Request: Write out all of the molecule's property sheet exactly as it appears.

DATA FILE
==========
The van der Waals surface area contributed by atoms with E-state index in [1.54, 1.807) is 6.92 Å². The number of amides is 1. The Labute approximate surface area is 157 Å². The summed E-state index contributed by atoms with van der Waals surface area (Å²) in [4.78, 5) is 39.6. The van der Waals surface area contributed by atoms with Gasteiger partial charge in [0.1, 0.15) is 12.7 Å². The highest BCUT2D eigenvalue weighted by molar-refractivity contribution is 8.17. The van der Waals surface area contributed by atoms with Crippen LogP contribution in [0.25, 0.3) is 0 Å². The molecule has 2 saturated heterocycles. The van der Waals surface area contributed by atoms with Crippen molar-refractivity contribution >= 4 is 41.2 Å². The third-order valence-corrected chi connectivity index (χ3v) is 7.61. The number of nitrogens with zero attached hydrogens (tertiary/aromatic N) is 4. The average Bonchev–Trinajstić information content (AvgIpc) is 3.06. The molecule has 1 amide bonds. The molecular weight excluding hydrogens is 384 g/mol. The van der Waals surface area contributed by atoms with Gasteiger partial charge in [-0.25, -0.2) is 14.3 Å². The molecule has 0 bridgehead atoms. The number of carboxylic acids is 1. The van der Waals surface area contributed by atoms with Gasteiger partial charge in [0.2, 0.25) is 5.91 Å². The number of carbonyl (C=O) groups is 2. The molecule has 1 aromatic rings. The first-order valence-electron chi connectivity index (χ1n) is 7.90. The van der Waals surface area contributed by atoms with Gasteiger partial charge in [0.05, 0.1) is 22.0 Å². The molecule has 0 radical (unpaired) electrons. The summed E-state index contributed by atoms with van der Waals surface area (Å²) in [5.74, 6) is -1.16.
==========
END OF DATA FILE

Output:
The van der Waals surface area contributed by atoms with E-state index in [1.54, 1.807) is 6.92 Å². The number of amides is 1. The Labute approximate surface area is 157 Å². The summed E-state index contributed by atoms with van der Waals surface area (Å²) in [4.78, 5) is 39.6. The van der Waals surface area contributed by atoms with Gasteiger partial charge in [0.1, 0.15) is 12.7 Å². The highest BCUT2D eigenvalue weighted by molar-refractivity contribution is 8.17. The van der Waals surface area contributed by atoms with Crippen LogP contribution in [0.25, 0.3) is 0 Å². The molecule has 2 saturated heterocycles. The van der Waals surface area contributed by atoms with Crippen molar-refractivity contribution >= 4 is 41.2 Å². The third-order valence-corrected chi connectivity index (χ3v) is 7.61. The number of nitrogens with zero attached hydrogens (tertiary/aromatic N) is 4. The average Bonchev–Trinajstić information content (AvgIpc) is 3.06. The molecule has 1 amide bonds. The molecular weight excluding hydrogens is 384 g/mol. The van der Waals surface area contributed by atoms with Gasteiger partial charge in [-0.25, -0.2) is 14.3 Å². The molecule has 0 bridgehead atoms. The number of carboxylic acids is 1. The van der Waals surface area contributed by atoms with Gasteiger partial charge in [0.2, 0.25) is 5.91 Å². The number of carbonyl (C=O) groups is 2. The molecule has 1 aromatic rings. The first-order valence-electron chi connectivity index (χ1n) is 7.90. The van der Waals surface area contributed by atoms with Gasteiger partial charge in [0.05, 0.1) is 22.0 Å². The molecule has 0 radical (unpaired) electrons. The summed E-state index contributed by atoms with van der Waals surface area (Å²) in [5.74, 6) is -1.16.